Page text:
Writing with Feeling

 Yesterday (October 9, 2012) I read a blog on blog.nathanbransford.com that hit home for me. The title is “Writing as Catharsis” and as a writer, I found a powerful message that clarified some of my own questions about writing. I won’t quote from it or even paraphrase anything in it. If you are interested, you can read it yourself and get what is meaningful for you out of it.

I try to write at least 3 pages in my personal journal (using a pen and notebook) every morning. This morning as I wrote, a lot of thoughts came up as a direct result of reading that blog. My own blog today jumps off from one sentence that I wrote: One needs to get in touch with one’s own feelings in order to write with feeling.

Sounds simple enough, but it’s not as easy as it sounds. And if one isn’t in touch with one’s own feelings, the writing will most likely be flat and boring.

John Cheever, whose book, The Stories of John Cheever, won the 1979 Pulitzer Prize, was certainly in touch with his. I still remember a short story he wrote about two couples that get together and start drinking, drink too much and the evening deteriorates badly. I wish I could remember the name of that story! If anyone knows it, please pass it on to me. I’d like to read it again. John Cheever was an alcoholic. If he didn’t have the experience of drinking to excess, I doubt very much that he could have written so compelling a story. Of course not all of his stories are about drinking. But all of his stories do convey feelings. And his stories are still read today, studied and considered classics.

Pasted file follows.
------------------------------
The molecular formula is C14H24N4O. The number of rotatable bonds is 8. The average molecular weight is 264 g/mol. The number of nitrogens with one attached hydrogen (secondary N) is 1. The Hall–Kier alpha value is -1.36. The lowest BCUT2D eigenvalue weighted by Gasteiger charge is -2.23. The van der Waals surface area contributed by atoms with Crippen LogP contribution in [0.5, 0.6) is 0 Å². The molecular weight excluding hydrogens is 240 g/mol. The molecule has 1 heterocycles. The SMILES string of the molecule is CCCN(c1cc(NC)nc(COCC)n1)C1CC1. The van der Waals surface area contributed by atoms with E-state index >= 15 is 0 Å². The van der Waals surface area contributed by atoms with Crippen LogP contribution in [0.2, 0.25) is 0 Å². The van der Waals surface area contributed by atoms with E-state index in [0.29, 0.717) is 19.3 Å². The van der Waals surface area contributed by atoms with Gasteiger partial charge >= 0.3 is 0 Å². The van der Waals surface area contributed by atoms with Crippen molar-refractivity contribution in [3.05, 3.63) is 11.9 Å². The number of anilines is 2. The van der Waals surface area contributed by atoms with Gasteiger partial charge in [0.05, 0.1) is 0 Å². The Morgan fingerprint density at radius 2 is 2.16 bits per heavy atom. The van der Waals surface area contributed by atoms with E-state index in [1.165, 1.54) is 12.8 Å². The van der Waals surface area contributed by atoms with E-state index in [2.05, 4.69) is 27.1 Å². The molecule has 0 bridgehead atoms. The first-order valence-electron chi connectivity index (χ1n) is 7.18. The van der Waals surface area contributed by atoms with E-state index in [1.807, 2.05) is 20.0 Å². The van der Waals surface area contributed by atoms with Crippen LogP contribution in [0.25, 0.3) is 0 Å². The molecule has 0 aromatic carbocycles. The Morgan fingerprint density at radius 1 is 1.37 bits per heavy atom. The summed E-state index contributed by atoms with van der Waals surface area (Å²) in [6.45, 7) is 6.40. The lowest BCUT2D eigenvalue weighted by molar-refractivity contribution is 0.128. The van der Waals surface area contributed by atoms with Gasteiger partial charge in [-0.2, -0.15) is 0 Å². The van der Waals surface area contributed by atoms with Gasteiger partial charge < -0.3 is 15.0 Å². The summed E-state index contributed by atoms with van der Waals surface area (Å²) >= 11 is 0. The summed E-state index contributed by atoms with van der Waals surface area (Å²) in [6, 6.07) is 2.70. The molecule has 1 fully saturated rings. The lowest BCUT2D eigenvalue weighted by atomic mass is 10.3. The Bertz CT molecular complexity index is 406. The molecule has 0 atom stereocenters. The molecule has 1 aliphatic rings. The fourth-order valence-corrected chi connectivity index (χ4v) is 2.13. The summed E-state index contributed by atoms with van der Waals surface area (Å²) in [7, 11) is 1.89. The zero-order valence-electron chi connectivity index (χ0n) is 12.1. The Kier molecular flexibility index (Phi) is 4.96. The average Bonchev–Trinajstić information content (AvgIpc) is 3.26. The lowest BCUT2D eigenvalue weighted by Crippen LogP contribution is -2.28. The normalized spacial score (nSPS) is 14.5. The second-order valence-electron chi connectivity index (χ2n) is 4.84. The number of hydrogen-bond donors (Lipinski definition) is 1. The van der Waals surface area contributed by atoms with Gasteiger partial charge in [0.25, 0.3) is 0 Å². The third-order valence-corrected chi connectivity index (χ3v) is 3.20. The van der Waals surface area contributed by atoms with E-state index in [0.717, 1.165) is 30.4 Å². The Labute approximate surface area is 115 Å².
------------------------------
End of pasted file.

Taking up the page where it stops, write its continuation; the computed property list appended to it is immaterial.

Hemingway wrote about personal experiences including his war experiences, framing them in fictional stories and novels. He won the Nobel Prize in Literature in 1954. I don’t even have to mention his first name was Ernest, you know who I mean without it. And as most of you probably know, he was a tortured soul, with many personal struggles, who eventually committed suicide. In his writing, he was definitely in touch with his feelings and left a legacy of classics that testify to that.

That brings me to a question. Do all writers have to experience everything they write about? Of course not. There are many classics that are not based on a person’s personal experience. But (and this is a big BUT) I would bet there is some nugget or kernel of a personal nature in all successful writing. The bottom line is that without the feelings, I don’t think someone else’s writing will touch us.

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About Vee

I'm a writer working on my fifth novel.
This entry was posted in author, literature, writer, writing. Bookmark the permalink.

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